Friday, May 2, 2014 - 08:23 John Moore/Getty Images

Applicants line up to speak to prospective employers at a job fair on June 11, 2012 in New York City. 

The April 2014 jobs report from the Department of Labor shows much stronger employment growth than economists expected, and a significantly lower unemployment rate. The unemployment rate fell 0.4 percent to 6.3 percent in April.

Nevada, New Mexico, Texas, or Arizona? There can be only one home for the Gigafactory. Or possibly two... if two are built. The Gigafactory is a massive battery plant, built by the electric car maker Tesla, that will take up to 1,000 acres and will include its own on-site wind and solar energy plants. Tesla has narrowed down its choice of location to four states, but rather than pick one now, it will prepare to build in two or three (or potentially all four), CEO Elon Musk announced on Wednesday.

Technically, Cinco de Mayo falls on a Monday this year. But beer companies want people to get an early start, celebrating over the weekend. But celebrating what, exactly? What does Cinco de Mayo mean for marketers and consumers?

Marketplace Morning Report for Friday May 2, 2014by David BrancaccioPodcast Title 5-2-14 Mid-day Update - Strong jobs report undercut by shrinking labor forceStory Type BlogSyndication PMPApp Respond No

Top Gear: A vehicle for controversy?

BBC - Fri, 2014-05-02 07:31
Top Gear's most controversial moments

Traveling to space? There's an agent for that

Marketplace - American Public Media - Fri, 2014-05-02 07:21

Jay Johnson is a travel agent to the stars ... or at least to sub-orbit.

He's what Virgin Galactic calls an ASA or "accredited space agent." That means Johnson is authorized to sell tickets to Virgin Galactic's planned space tourism experience.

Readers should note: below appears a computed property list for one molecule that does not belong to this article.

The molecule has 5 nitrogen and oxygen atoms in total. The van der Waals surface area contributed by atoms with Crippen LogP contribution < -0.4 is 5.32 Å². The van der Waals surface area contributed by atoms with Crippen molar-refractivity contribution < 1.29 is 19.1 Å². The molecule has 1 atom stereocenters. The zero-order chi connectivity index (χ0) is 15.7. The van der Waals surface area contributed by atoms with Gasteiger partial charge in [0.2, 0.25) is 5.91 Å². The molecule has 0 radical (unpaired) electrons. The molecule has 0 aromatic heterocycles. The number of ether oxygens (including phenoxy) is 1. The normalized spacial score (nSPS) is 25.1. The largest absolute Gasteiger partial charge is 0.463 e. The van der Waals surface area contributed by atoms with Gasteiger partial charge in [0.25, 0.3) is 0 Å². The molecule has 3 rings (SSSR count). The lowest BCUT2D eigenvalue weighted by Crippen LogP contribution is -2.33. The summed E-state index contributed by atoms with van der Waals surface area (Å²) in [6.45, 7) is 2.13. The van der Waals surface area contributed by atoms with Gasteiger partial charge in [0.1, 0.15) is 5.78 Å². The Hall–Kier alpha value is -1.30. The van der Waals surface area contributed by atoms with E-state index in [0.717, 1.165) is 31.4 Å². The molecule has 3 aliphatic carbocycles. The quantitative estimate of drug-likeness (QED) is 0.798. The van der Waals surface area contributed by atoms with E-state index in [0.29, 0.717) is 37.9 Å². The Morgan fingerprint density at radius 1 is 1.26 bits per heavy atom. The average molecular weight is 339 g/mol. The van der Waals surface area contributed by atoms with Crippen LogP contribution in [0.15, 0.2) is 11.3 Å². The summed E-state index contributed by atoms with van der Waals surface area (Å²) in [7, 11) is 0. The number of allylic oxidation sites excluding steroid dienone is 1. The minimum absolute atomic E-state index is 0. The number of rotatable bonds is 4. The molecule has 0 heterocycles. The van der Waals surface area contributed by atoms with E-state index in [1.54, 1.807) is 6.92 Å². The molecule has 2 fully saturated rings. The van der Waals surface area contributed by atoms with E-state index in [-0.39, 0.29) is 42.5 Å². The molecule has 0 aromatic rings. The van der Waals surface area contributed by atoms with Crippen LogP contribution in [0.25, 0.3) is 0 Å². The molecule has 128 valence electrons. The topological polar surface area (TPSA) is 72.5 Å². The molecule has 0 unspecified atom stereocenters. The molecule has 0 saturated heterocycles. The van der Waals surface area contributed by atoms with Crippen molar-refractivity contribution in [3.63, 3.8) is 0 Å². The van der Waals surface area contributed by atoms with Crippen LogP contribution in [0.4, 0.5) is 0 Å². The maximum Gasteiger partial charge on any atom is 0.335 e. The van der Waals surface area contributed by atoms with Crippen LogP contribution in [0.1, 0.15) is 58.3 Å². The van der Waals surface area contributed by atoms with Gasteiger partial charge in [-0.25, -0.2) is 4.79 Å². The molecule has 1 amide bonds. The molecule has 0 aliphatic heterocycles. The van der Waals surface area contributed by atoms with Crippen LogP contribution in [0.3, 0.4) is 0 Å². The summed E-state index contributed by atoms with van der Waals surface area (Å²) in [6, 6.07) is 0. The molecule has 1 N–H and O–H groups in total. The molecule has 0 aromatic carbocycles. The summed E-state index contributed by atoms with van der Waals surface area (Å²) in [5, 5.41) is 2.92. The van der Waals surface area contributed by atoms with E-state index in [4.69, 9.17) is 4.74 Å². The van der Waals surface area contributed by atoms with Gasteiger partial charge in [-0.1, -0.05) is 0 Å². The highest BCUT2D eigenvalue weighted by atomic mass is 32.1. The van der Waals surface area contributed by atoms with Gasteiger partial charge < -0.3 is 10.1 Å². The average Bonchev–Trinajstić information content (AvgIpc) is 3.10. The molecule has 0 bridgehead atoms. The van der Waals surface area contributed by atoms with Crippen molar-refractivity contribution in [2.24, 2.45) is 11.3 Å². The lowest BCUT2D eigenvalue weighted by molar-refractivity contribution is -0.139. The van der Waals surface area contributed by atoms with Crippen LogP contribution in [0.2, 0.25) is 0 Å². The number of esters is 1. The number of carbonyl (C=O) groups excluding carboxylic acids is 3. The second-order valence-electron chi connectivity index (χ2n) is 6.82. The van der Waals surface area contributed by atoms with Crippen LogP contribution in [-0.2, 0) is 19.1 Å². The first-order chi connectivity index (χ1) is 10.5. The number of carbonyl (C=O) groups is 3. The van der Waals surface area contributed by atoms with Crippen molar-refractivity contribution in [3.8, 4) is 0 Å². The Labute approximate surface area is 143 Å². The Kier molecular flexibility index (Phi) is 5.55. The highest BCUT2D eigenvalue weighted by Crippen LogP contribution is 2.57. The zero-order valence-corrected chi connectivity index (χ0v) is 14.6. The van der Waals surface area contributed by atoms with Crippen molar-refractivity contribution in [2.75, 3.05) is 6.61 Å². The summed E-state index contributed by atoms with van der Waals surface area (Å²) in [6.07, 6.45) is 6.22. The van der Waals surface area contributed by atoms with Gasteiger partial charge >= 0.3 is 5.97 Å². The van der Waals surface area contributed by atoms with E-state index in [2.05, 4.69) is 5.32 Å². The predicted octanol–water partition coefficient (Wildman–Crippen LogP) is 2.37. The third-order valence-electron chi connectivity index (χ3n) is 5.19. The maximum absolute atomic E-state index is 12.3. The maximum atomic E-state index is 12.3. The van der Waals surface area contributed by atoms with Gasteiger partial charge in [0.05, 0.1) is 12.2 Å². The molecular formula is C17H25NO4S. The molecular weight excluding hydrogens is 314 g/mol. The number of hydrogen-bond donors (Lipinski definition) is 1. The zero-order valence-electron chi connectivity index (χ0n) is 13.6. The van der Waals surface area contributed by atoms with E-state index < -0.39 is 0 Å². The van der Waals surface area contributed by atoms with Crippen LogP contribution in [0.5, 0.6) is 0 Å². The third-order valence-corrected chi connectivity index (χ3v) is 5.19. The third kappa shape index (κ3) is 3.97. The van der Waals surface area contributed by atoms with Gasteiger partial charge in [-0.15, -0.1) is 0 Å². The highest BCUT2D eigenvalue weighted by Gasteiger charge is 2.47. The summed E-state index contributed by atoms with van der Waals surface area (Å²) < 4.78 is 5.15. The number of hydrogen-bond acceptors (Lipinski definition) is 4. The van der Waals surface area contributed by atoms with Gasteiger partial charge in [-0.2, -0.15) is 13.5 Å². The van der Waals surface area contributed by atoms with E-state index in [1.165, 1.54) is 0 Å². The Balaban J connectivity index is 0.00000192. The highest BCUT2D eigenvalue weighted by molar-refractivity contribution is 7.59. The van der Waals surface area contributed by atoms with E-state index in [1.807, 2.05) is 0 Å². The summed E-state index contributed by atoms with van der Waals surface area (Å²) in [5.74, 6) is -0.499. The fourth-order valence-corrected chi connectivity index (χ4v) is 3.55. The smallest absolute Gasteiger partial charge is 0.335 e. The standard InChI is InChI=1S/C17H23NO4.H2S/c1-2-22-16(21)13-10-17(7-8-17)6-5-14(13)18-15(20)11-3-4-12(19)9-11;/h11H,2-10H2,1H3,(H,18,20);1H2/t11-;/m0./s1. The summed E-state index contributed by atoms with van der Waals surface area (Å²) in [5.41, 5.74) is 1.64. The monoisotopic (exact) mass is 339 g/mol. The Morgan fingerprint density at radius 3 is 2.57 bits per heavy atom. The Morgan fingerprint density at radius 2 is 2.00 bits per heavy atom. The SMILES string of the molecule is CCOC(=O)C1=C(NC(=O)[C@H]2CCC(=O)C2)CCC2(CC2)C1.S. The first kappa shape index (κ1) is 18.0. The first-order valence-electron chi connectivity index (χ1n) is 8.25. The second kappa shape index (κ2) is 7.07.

The company plans to send six passengers at a time to suborbital space in its vehicle dubbed SpaceshipTwo.

Once there, tourists will float weightlessly for several minutes before returning to Earth.

"It's the ultimate icebreaker," Johnson says of his job. "I can’t walk into a room anywhere without bringing it up. It’s not just about selling the tickets; it’s just fun to talk about."

Johnson also runs Coastline Travel Advisors, a luxury travel business based in Garden Grove. He was selected, along with around 100 other travel agents, to help sell seats for Virgin Galactic.

They were educated on the basics of space travel, from flight technology to zero gravity conditions.

Over the last seven years, Johnson has sold eight tickets. It may not sound like a lot, but each seat sells for $250,000.

Future astronauts

Finding buyers hasn’t always been easy.

“In the early stages, ... we had no clue who the clients would be,” says Lynda Turley Garrett, an ASA in the Bay Area.

She’s tried marketing at science-themed events, travel expos, museums, even at luxury car dealers.

It’s not like selling other adventure vacations, she says, in part because Virgin doesn’t even have an official launch date. The company says it could start flights by the end of 2014.